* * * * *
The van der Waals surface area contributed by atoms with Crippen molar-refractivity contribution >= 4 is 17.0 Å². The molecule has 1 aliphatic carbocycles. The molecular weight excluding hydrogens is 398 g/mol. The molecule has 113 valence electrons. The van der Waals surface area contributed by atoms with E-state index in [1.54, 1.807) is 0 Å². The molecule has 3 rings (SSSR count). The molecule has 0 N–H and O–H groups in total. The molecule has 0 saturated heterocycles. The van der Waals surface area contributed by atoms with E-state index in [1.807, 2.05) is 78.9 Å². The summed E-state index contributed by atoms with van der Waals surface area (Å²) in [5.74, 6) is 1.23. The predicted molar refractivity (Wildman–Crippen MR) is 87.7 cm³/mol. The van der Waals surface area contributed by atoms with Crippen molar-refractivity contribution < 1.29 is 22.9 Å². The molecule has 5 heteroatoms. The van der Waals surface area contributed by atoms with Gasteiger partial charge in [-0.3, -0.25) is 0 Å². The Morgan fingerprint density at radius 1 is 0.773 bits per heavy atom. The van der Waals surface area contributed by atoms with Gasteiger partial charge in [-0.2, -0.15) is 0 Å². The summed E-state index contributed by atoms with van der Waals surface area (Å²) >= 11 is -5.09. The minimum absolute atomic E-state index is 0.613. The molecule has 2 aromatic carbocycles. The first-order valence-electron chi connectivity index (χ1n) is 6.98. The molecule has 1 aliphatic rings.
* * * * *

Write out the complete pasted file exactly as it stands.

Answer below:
The van der Waals surface area contributed by atoms with Crippen molar-refractivity contribution >= 4 is 17.0 Å². The molecule has 1 aliphatic carbocycles. The molecular weight excluding hydrogens is 398 g/mol. The molecule has 113 valence electrons. The van der Waals surface area contributed by atoms with E-state index in [1.54, 1.807) is 0 Å². The molecule has 3 rings (SSSR count). The molecule has 0 N–H and O–H groups in total. The molecule has 0 saturated heterocycles. The van der Waals surface area contributed by atoms with E-state index in [1.807, 2.05) is 78.9 Å². The summed E-state index contributed by atoms with van der Waals surface area (Å²) in [5.74, 6) is 1.23. The predicted molar refractivity (Wildman–Crippen MR) is 87.7 cm³/mol. The van der Waals surface area contributed by atoms with Crippen molar-refractivity contribution < 1.29 is 22.9 Å². The molecule has 5 heteroatoms. The van der Waals surface area contributed by atoms with Gasteiger partial charge in [-0.3, -0.25) is 0 Å². The Morgan fingerprint density at radius 1 is 0.773 bits per heavy atom. The van der Waals surface area contributed by atoms with Gasteiger partial charge in [-0.2, -0.15) is 0 Å². The summed E-state index contributed by atoms with van der Waals surface area (Å²) >= 11 is -5.09. The minimum absolute atomic E-state index is 0.613. The molecule has 2 aromatic carbocycles. The first-order valence-electron chi connectivity index (χ1n) is 6.98. The molecule has 1 aliphatic rings.